2. The Middle Flowery Kingdom
If we consider Russia as Asiatic—which it was till Peter, and may be again—then Europe becomes only a jagged promontory of Asia, the industrial projection of an agricultural hinterland, the tentative fingers or pseudopodia of a giant continent. Dominating that continent is China, as spacious as Europe, and as populous. Hemmed in, through most of its history, by the largest ocean, the highest mountains, and one of the most extensive deserts in the world, China enjoyed an isolation that gave her comparative security and permanence, immutability and stagnation. Hence the Chinese called their country not China but Tien-hua—“Under the Heavens”—or Sz-hai—“Within the Four Seas”—or Chung-kuo—“Middle Kingdom”—or Chung-hwa-kuo—“Middle Flowery Kingdom”—or, by decree of the Revolution, Chun-hwa-min-kuo—“ Middle Flowery People’s Kingdom.”8 Flowers it has in abundance, and all the varied natural scenery that can come from sunshine and floating mists, perilous mountain crags, majestic rivers, deep gorges, and swift waterfalls amid rugged hills. Through the fertile south runs the Yang-tze River, three thousand miles in length; farther north the Hoang-ho, or Yellow River, descends from the western ranges amid plains of loess to carry its silt through vacillating estuaries once to the Yellow Sea, now to the Gulf of Pechili, tomorrow, possibly, to the Yellow Sea again. Along these and the Wei and other broad streams* Chinese civilization began, driving back the beast and the jungle, holding the surrounding barbarians at bay, clearing the soil of brush and bramble, ridding it of destructive insects and corrosive deposits like saltpetre, draining the marshes, fighting droughts and floods and devastating changes in the courses of the rivers, drawing the water patiently and wearily from these friendly enemies into a thousand canals, and building day by day through centuries—huts and houses, temples and schools, villages, cities and states. How long men have toiled to build the civilizations that men so readily destroy!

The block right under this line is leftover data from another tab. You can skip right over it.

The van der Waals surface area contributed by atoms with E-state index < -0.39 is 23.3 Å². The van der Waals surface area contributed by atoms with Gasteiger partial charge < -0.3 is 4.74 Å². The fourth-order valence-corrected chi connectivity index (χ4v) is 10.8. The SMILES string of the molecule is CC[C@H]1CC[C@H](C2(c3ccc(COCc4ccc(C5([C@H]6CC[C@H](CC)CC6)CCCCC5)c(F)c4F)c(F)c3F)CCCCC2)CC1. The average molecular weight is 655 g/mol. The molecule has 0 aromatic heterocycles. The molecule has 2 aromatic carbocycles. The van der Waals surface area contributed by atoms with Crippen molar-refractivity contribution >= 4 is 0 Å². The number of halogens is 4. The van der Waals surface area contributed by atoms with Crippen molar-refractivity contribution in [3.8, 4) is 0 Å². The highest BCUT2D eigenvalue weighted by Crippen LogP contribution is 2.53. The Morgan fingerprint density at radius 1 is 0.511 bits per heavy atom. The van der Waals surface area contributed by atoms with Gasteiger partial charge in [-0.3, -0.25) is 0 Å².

No one knows whence the Chinese came, or what was their race, or how old their civilization is. The remains of the “Peking Man”† suggest the great antiquity of the human ape in China; and the researches of Andrews have led him to conclude that Mongolia was thickly populated, as far back as 20,000 B.C., by a race whose tools corresponded to the “Azilian” development of mesolithic Europe, and whose descendants spread into Siberia and China as southern Mongolia dried up and became the Gobi Desert. The discoveries of Andersson and others in Honan and south Manchuria indicate a neolithic culture one or two thousand years later than similar stages in the prehistory of Egypt and Sumeria. Some of the stone tools found in these neolothic deposits resemble exactly, in shape and perforations, the iron knives now used in northern China to reap the sorghum crop; and this circumstance, small though it is, reveals the probability that Chinese culture has an impressive continuity of seven thousand years.10
We must not, through the blur of distance, exaggerate the homogeneity of this culture, or of the Chinese people. Some elements of their early art and industry appear to have come from Mesopotamia and Turkestan; for example, the neolithic pottery of Honan is almost identical with that of Anau and Susa.11 The present “Mongolian” type is a highly complex mixture in which the primitive stock has been crossed and recrossed by a hundred invading or immigrating stocks from Mongolia, southern Russia (the Scythians?), and central Asia.12 China, like India, is to be compared with Europe as a whole rather than with any one nation of Europe; it is not the united home of one people, but a medley of human varieties different in origin, distinct in language, diverse in character and art, and often hostile to one another in customs, morals and government.